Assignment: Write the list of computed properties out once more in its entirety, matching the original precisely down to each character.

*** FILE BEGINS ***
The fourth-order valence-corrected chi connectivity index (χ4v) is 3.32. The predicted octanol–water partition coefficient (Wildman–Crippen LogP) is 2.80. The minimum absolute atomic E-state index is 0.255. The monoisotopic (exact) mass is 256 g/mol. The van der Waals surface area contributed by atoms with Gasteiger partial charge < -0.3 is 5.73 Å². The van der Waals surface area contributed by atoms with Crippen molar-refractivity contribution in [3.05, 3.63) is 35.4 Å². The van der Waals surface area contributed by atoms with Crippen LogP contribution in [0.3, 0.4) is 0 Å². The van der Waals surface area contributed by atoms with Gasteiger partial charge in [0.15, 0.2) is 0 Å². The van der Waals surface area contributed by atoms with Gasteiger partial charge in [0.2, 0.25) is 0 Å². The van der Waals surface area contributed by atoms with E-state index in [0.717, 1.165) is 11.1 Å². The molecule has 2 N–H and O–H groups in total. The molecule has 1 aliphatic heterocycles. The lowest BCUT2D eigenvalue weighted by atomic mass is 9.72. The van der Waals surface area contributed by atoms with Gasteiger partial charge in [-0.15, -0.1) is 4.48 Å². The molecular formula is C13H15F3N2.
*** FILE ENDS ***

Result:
The fourth-order valence-corrected chi connectivity index (χ4v) is 3.32. The predicted octanol–water partition coefficient (Wildman–Crippen LogP) is 2.80. The minimum absolute atomic E-state index is 0.255. The monoisotopic (exact) mass is 256 g/mol. The van der Waals surface area contributed by atoms with Gasteiger partial charge < -0.3 is 5.73 Å². The van der Waals surface area contributed by atoms with Crippen molar-refractivity contribution in [3.05, 3.63) is 35.4 Å². The van der Waals surface area contributed by atoms with Crippen LogP contribution in [0.3, 0.4) is 0 Å². The van der Waals surface area contributed by atoms with Gasteiger partial charge in [0.15, 0.2) is 0 Å². The van der Waals surface area contributed by atoms with Gasteiger partial charge in [0.2, 0.25) is 0 Å². The van der Waals surface area contributed by atoms with E-state index in [0.717, 1.165) is 11.1 Å². The molecule has 2 N–H and O–H groups in total. The molecule has 1 aliphatic heterocycles. The lowest BCUT2D eigenvalue weighted by atomic mass is 9.72. The van der Waals surface area contributed by atoms with Gasteiger partial charge in [-0.15, -0.1) is 4.48 Å². The molecular formula is C13H15F3N2.